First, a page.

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Re: Titanosaurus head & neck discovered in Chubut, Argentina



Shawn Patrick Zack wrote:
> 
>         On a related note, I saw a blurb in the new Discover on a new
> brachiosaur from Arizona, "Sonorasaurus."  There's supposed to be a
> decent amount of it, including a partial skull.  The strange thing was
> the age, 100mya.  Is there much mid-Cretaceous material known from
> Arizona?  Has anyone haerd anything more about this critter?

Yes, I got a chance to study the specimen briefly. The folks at the 
Sonoran Desert Museum are not dinosaur workers. They had published it as 
an ornithopod (in Fossils of Arizona, v 3), had the the partial pelvis 
IDed as a scapula, front legs for back ect. The head is new! I first 
IDed it as a sauropod and told them they should bring the material up to 
Phoenix for DINOFEST last April to show Jack McIntosh (our favorite 
Sauropod Superman). Jack IDed it as a Brachiosaurid with very slender 
legs.
        Rakovitch and Thayer were trying to put it in the Turonian, but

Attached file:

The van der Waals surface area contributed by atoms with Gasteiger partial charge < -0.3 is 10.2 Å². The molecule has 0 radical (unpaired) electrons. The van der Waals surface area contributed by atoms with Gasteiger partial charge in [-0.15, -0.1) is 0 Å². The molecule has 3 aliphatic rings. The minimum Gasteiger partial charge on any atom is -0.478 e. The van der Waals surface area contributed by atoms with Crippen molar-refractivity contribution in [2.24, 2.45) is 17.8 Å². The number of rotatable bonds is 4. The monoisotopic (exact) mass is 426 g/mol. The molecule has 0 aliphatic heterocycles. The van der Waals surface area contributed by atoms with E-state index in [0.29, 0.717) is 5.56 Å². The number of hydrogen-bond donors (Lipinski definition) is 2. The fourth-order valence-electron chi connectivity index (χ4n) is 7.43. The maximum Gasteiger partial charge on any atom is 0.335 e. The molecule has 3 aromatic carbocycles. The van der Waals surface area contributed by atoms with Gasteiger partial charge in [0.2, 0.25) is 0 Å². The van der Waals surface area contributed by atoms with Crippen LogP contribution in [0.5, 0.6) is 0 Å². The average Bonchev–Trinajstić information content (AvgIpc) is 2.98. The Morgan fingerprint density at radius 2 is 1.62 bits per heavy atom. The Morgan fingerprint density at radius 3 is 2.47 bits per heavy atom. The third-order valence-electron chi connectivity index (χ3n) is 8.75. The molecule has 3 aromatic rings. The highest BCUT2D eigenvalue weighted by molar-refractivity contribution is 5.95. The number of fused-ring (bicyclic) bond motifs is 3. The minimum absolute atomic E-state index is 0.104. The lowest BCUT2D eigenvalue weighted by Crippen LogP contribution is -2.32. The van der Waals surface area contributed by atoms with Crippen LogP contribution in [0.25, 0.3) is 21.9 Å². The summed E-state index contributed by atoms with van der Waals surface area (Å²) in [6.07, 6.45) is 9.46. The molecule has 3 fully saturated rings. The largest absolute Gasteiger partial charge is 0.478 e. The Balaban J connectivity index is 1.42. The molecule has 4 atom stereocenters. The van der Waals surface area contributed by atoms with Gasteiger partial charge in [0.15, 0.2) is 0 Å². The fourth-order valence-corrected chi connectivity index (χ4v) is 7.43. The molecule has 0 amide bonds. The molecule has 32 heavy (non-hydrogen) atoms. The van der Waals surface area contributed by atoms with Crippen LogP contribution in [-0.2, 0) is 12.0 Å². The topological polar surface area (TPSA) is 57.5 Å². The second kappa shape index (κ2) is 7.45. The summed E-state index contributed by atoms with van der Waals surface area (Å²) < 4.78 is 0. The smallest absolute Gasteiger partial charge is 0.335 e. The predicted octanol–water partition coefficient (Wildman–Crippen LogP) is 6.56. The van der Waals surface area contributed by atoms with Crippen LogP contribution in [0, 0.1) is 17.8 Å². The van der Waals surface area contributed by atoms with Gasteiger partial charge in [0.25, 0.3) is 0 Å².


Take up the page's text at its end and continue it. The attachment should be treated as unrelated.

I really got on there case about how slim the info for dating was. They 
did not want to listen to me. So... I'm glad to see them using a latest 
Albian date instead. WE have tiny sauropod teeth of about that age 
(basal Cenomanian - 80 total taxa)in central Utah that look very much 
like the brachiosaurid Pleurocoelus. Our extensive record of dinosaur 
teeth from microvert sites in the mid.-Cretaceous Utah shows no evidence 
of Sauropods from the mid-Cenomanian-mid Maestrichtian. 
        I certainly hope they can dig the beast up as it is sure to be 
important. It is in a sandstone the has been tilted to nearly vertical. 
Apparently they have other sites in these rocks (Turney Ranch Formation) 
as well.
        We are also running some digs with the Mesa Southwest Museum at 
some new dinosaur sites on the central New Mexico/Arizona border in the 
Turonian (mid-Cretaceous), where there are skeletons (all new beasties) 
and good microvert sites. The southwest is going to be taking its place 
in dino paleo.

Jim K.